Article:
I was delighted to join women from Edinburgh South and across the country on a demonstration outside Parliament in support of the fantastic WASPI campaign.

The campaign was launched to campaign against the unfair changes to the State Pension Age (SPA), which were imposed upon women born on or after 6th April 1951. These changes meant that women born in the 1950s did not have enough notice of changes and could not plan for their new circumstances. The impact of these changes has been further exacerbated by the Government’s failure to communicate the changes.

I support the equalisation of the SPA, however I believe it is vital that changes to the SPA are carefully implemented so that those who are affected are given adequate notice of the changes and have enough time to plan for the future. Otherwise, the system s unfair.

In 2011 the then Work and Pensions Secretary committed to looking at transitional provisions to help the women who have been hit hardest by the changes but he has failed to do so. There has been a number of Parliamentary debates on this issue in recent months, including an Opposition Day Debate in February 2016, where the Shadow Work and Pensions Secretary set out 6 transitional support options that the Government could consider.

In March 2016 the Work and Pensions Select Committee published a Report on the SPA. I welcome the Report’s call to invite the Government to make up for their mishandled changes to the state pension age. It is clear there are a range of options Ministers could, and should, be pursuing, including the option of early access to a lower state pension. I also note that the Work and Pensions Select Committee has now launched an inquiry to explore the possible effects of such a policy.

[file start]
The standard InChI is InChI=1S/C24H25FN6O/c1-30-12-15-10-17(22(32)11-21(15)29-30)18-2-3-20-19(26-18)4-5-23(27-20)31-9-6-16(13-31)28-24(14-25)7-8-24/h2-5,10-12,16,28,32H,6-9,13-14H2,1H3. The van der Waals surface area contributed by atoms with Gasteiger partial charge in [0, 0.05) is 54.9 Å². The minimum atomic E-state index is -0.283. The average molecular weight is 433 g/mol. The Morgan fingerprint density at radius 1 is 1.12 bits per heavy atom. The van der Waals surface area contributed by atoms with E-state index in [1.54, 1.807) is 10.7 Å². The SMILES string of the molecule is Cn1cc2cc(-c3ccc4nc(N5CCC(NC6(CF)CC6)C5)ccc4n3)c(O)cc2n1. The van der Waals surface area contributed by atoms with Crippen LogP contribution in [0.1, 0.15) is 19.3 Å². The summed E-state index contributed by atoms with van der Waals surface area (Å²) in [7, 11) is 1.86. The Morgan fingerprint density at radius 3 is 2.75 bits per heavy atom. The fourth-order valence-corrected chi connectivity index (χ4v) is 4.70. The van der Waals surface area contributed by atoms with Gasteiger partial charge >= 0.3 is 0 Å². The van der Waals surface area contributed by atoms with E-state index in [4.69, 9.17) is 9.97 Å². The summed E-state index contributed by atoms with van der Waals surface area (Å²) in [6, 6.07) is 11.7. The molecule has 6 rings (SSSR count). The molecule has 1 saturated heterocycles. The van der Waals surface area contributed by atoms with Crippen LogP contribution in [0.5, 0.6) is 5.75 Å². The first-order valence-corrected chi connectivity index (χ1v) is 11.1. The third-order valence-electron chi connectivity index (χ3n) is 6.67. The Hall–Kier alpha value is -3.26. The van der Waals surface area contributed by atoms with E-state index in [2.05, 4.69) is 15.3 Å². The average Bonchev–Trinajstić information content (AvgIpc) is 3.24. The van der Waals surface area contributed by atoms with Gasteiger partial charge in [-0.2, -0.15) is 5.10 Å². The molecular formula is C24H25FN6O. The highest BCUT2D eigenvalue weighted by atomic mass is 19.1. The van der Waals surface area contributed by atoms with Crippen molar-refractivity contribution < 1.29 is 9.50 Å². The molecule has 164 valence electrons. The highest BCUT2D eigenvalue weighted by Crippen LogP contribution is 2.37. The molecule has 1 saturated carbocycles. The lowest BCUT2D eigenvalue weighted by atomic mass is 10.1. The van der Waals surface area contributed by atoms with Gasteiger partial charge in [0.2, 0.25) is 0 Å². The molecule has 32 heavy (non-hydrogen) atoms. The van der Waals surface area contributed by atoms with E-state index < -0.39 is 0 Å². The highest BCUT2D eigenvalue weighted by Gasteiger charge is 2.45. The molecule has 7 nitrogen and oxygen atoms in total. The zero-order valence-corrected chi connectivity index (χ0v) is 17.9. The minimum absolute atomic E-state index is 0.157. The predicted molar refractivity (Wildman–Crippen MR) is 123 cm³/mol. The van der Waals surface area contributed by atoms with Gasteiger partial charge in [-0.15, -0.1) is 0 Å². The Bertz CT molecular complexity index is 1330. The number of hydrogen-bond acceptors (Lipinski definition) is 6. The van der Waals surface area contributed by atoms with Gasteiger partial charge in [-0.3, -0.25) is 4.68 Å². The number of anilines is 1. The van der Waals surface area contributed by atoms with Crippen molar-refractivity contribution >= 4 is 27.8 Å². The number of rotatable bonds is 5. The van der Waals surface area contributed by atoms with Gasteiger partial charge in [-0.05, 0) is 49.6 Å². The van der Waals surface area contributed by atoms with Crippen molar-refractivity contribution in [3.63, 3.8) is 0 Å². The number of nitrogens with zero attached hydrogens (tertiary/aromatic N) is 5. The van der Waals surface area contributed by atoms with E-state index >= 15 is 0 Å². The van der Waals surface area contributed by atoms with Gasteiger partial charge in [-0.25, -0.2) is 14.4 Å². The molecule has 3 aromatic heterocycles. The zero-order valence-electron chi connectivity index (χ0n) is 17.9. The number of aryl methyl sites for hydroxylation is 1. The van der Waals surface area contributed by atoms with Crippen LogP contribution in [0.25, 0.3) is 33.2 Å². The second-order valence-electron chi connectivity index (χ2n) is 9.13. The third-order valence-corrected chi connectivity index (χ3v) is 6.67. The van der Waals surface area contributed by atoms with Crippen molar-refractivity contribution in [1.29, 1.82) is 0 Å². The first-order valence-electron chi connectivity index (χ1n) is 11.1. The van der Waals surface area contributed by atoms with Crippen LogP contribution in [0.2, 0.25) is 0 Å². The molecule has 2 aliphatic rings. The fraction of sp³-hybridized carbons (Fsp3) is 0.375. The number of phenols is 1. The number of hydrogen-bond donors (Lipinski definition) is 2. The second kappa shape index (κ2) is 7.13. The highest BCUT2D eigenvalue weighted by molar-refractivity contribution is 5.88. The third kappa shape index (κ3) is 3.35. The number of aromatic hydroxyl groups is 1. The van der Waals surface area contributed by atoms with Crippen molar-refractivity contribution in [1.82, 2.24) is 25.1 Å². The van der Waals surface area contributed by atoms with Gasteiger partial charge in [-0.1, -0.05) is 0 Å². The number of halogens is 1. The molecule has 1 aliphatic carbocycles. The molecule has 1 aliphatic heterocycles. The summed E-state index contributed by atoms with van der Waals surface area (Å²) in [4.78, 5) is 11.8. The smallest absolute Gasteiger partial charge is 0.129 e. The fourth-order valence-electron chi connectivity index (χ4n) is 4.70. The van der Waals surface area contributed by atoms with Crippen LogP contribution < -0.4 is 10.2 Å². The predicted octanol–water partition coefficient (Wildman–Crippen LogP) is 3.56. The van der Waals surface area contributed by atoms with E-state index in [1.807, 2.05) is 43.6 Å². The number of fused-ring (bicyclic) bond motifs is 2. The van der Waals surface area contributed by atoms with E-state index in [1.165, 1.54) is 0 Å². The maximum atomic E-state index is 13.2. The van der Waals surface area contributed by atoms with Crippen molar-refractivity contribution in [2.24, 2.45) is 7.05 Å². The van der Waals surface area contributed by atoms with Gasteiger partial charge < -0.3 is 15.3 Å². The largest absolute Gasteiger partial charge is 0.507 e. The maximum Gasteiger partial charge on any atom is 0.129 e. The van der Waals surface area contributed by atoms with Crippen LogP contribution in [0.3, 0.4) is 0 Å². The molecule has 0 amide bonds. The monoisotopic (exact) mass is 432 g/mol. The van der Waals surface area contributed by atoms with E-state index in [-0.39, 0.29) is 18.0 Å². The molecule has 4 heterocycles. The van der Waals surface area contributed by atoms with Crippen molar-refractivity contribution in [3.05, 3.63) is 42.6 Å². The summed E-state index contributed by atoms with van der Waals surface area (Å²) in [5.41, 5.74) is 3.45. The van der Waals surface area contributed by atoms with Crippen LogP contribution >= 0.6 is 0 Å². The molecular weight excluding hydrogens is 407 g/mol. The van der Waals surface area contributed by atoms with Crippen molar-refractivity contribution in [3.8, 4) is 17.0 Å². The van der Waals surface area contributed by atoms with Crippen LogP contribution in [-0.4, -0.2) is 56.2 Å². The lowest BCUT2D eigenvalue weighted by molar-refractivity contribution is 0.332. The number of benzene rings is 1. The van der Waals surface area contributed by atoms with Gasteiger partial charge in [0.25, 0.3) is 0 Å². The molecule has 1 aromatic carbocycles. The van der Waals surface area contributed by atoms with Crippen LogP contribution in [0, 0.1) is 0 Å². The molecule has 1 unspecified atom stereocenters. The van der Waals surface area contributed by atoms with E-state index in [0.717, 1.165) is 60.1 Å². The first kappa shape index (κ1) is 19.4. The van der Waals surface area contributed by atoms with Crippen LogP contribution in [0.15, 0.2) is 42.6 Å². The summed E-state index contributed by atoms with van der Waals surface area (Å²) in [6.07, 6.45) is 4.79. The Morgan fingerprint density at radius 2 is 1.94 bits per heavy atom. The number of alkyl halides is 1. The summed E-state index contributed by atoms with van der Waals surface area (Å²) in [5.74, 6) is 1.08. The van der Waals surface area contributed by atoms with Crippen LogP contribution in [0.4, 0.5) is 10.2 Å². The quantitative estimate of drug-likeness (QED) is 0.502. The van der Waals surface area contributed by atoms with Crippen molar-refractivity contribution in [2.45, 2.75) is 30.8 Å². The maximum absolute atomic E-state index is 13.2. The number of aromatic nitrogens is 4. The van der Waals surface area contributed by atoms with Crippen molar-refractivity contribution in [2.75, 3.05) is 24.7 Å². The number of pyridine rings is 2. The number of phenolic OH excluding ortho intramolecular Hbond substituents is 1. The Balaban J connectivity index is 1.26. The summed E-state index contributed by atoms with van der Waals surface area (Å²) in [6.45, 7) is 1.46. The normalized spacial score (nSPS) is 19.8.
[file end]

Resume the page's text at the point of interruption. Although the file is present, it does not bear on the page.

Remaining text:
The Government has announced that there is to be an independent review of the future of the SPA, but that this review will not cover the existing SPA timetable up to April 2028. Given the mishandling of the acceleration of the SPA for women born in the 1950s, which has already caused huge financial worries for 2.6 million women across the country, I believe that the Government should also consider this review to look again at what more can be done to help those women born in the 1950s who are set to lose out.

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